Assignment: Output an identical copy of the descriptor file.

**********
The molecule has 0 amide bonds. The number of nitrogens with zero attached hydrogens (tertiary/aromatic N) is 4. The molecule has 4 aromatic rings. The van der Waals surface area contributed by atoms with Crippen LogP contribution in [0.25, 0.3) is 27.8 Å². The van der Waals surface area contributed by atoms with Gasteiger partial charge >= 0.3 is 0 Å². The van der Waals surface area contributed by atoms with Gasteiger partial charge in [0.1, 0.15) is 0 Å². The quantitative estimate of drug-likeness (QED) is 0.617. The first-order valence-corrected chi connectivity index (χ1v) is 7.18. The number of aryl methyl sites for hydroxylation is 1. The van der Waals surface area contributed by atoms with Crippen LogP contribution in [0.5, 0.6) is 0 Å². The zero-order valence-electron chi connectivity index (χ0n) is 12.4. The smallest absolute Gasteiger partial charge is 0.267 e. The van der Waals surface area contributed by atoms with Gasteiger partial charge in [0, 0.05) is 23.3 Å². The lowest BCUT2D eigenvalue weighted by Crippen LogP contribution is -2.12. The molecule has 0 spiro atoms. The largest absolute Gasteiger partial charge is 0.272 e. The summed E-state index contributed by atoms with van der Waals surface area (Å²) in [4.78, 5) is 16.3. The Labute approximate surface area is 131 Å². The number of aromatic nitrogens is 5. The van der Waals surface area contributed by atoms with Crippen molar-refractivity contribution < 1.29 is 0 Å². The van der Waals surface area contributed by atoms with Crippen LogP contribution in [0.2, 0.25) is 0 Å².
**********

The molecule has 0 amide bonds. The number of nitrogens with zero attached hydrogens (tertiary/aromatic N) is 4. The molecule has 4 aromatic rings. The van der Waals surface area contributed by atoms with Crippen LogP contribution in [0.25, 0.3) is 27.8 Å². The van der Waals surface area contributed by atoms with Gasteiger partial charge >= 0.3 is 0 Å². The van der Waals surface area contributed by atoms with Gasteiger partial charge in [0.1, 0.15) is 0 Å². The quantitative estimate of drug-likeness (QED) is 0.617. The first-order valence-corrected chi connectivity index (χ1v) is 7.18. The number of aryl methyl sites for hydroxylation is 1. The van der Waals surface area contributed by atoms with Crippen LogP contribution in [0.5, 0.6) is 0 Å². The zero-order valence-electron chi connectivity index (χ0n) is 12.4. The smallest absolute Gasteiger partial charge is 0.267 e. The van der Waals surface area contributed by atoms with Gasteiger partial charge in [0, 0.05) is 23.3 Å². The lowest BCUT2D eigenvalue weighted by Crippen LogP contribution is -2.12. The molecule has 0 spiro atoms. The largest absolute Gasteiger partial charge is 0.272 e. The summed E-state index contributed by atoms with van der Waals surface area (Å²) in [4.78, 5) is 16.3. The Labute approximate surface area is 131 Å². The number of aromatic nitrogens is 5. The van der Waals surface area contributed by atoms with Crippen molar-refractivity contribution < 1.29 is 0 Å². The van der Waals surface area contributed by atoms with Crippen LogP contribution in [0.2, 0.25) is 0 Å².